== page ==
Thursday, November 28, 2013

Murder as a Cure for Economic Stagnation

This will be short and to the point: Ambrose Evans-Pritchard sees Keynesian stimulus in the bubbling fight over a few rocks in dispute between China and Japan:

Asia is on the cusp of a full-blown arms race. The escalating clash between China and almost all its neighbours in the Pacific has reached a threshold.

War as a diversion?  One that would be valuable to China, Japan, and the US given the economic problems faced by these governments?

All other economic issues at this point are becoming secondary.

Yes, perhaps.  Ambrose certainly sees it this way:

Even if the immediate crisis can be defused, we are clearly sliding into a new Cold War. While it is dangerous, it could have paradoxical and powerful side effects. Rearmament lifted the world economy out of slump in the late 1930s, working as a form of concerted Keynesian fiscal stimulus. It could do so again.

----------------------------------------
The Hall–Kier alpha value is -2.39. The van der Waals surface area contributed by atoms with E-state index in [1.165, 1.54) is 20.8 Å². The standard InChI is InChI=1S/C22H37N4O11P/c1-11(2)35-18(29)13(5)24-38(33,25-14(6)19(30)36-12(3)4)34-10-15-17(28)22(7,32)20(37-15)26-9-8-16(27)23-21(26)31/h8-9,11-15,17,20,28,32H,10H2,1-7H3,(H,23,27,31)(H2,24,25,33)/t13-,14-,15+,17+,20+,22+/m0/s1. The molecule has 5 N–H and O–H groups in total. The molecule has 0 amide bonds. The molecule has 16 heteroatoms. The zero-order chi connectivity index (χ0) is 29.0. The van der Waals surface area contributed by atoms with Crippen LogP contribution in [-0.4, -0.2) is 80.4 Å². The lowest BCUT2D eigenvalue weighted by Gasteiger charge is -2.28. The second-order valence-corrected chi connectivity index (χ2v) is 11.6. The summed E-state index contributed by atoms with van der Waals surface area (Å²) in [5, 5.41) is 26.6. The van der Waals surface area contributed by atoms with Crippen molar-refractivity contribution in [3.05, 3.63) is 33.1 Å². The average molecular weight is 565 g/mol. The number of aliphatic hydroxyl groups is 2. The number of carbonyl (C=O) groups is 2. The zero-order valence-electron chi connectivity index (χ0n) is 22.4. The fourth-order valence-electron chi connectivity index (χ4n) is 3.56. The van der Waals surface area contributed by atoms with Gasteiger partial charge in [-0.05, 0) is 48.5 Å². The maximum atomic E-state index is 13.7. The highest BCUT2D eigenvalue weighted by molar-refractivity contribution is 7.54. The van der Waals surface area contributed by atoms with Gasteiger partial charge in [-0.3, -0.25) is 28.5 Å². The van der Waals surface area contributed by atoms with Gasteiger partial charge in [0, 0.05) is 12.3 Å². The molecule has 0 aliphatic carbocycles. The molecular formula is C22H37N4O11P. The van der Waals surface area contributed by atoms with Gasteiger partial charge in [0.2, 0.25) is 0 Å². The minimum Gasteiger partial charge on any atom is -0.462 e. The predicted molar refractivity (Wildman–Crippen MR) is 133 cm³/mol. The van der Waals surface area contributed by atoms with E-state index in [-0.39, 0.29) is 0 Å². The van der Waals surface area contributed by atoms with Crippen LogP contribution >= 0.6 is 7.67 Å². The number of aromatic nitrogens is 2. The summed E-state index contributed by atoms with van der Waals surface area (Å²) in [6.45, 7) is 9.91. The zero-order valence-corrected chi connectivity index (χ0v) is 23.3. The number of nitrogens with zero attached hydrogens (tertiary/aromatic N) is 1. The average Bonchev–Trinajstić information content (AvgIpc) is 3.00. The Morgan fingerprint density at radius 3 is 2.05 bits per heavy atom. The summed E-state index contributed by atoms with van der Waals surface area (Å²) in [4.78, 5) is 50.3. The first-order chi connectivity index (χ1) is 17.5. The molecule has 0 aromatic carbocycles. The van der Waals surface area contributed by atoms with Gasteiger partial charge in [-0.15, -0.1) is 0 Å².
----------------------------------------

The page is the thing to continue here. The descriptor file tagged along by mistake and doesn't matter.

This would be an answer of sorts to the West's "secular stagnation" – to use the term of former US treasury secretary Larry Summers – or the liquidity trap as others call it. But be careful what you wish for.

Ambrose, perhaps you should be careful.  Why do you so easily accept the connection of death and destruction as being the cure for economic stagnation?  Is it possible that good can ever come from such total evil?

Even if your moral center is a mess, don’t you at least understand the fallacy of the broken window? 

If you are so gung-ho to intervene, why not put two new cars in every driveway?  At least millions don’t then have to be murdered for your catastrophic theory – they will merely die quietly due to your continued advocacy of interventions.

1 comment:

  1. "War Is the Health of the State"

    Nuff said